You can even scan items as tiny as stamps using a supplied carrier sleeve.

The Epson FastFoo FF-680W in America and will start shipping it in Europe at the end of the year.

You can find more information on Epson’s website.

 

 

 

ARRI Edition AV PRO AR 256 CFast 2.0 Memory Card

Press release issued by Angelbird:

ARRI and Angelbird introduce CFast™ 2.0 Memory Card

Lustenau, September 28, 2018 – ARRI is introducing the ARRI Edition AV PRO AR 256 CFast 2.0 card by Angelbird. The card has been designed and certified for use in the ALEXA Mini and AMIRA camera systems* and can be used for ProRes and MXF/ARRIRAW recording.

ARRI has worked closely with Angelbird Technologies GmbH, a hi-tech company based in Vorarlberg, Austria. Angelbird is no stranger to film production, and some of their gear can be found at ARRI Rental European locations. The company’s young yet experienced team has a passion for quality and great attention to detail.

“Many of the CFast cards we tested delivered good results, but it usually takes the manufacturers a few attempts to stabilize their performance for high data-rate write patterns,” says Oliver Temmler, Product Manager for Storage Media at the ARRI headquarters in Munich, Germany. “Angelbird really stood out—they listened to us closely and quickly determined which parameters they had to tweak.”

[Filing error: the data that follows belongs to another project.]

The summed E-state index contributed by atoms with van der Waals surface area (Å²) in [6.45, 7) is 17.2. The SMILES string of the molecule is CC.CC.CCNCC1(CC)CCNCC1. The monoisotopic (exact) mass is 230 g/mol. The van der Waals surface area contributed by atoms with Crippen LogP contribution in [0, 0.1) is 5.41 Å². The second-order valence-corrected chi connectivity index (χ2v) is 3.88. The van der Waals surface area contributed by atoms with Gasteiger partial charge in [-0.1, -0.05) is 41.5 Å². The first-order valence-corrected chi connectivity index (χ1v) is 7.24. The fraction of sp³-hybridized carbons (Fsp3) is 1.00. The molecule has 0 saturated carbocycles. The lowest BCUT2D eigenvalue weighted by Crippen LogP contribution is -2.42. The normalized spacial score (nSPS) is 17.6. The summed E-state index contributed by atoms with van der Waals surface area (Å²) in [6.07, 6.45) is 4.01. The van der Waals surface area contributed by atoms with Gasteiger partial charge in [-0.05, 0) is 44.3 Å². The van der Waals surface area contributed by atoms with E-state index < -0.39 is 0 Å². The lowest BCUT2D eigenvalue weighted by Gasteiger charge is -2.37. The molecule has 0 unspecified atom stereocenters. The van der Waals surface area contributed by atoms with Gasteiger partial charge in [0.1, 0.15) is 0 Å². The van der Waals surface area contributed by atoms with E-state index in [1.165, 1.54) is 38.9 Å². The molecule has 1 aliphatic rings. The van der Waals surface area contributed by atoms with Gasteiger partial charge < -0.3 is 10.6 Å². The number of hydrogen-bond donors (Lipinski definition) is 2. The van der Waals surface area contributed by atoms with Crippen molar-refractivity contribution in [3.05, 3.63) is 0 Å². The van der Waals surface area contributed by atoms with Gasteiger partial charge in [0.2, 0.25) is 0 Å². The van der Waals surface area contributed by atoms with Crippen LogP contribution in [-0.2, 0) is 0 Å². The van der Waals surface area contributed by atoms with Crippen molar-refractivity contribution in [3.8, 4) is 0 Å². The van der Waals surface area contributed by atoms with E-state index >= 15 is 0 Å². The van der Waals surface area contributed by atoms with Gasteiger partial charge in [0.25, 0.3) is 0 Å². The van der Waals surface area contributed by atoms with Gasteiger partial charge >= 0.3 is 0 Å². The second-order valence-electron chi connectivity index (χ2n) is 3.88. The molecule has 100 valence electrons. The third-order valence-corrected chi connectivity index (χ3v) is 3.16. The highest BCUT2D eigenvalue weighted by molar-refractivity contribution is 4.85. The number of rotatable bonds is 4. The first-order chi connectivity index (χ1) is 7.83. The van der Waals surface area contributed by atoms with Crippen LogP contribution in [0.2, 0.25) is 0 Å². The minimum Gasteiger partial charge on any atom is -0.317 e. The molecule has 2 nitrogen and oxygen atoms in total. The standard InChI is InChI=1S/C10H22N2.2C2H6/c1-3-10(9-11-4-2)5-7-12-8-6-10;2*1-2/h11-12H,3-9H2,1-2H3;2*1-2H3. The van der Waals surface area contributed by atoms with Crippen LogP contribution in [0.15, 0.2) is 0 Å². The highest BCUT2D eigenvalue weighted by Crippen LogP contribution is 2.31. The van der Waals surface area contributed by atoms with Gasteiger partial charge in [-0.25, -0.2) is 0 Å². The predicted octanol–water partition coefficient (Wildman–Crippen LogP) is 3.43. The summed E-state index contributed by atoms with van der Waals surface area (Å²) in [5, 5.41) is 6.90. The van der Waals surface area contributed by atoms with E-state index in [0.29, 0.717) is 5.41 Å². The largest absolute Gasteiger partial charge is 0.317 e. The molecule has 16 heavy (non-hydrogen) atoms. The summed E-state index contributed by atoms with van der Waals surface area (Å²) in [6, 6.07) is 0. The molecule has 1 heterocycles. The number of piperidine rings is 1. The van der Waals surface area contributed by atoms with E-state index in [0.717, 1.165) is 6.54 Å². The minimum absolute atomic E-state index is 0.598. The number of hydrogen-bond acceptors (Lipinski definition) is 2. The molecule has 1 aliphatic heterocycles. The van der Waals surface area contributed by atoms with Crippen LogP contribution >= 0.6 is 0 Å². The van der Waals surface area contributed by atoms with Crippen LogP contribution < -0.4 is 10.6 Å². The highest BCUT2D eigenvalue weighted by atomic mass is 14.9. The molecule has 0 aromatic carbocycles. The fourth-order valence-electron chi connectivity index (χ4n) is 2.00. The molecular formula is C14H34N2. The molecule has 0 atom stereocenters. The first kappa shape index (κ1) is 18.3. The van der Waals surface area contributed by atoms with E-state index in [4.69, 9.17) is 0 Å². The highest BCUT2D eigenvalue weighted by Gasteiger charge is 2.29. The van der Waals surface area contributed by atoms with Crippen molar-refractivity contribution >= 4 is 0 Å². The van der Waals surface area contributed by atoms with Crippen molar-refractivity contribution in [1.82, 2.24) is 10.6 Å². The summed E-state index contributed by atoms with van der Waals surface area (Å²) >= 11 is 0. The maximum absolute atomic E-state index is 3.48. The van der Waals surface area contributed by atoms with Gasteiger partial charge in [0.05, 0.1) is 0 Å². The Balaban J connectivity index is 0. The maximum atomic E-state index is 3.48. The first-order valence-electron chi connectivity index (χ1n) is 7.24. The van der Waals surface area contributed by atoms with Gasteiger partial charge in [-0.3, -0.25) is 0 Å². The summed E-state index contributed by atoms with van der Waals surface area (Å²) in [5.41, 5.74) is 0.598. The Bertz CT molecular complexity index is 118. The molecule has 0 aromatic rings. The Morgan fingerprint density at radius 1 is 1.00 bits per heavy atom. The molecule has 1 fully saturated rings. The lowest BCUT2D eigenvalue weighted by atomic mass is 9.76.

For the ARRI Edition CFast card, the Angelbird team did not want to settle for “good enough” but went straight for “the very best.” They developed an ARRI-specific card that uses a combination of thermally conductive material and so-called underfill, to provide superior heat dissipation from the chips, and to secure the electronic components against mechanical damage.

The result is a rock-solid 256 GB CFast 2.0 card, with super-stable recording performance all the way across the storage space, making it the perfect addition to an ALEXA Mini or AMIRA camera setup.

The ARRI Edition AV PRO AR 256 memory card by Angelbird is available exclusively from ARRI and other sales channels offering ARRI products.

*Support for new CFast 2.0 cards is currently not planned for ALEXA XT, SXT(W), and LF cameras.

Angelbird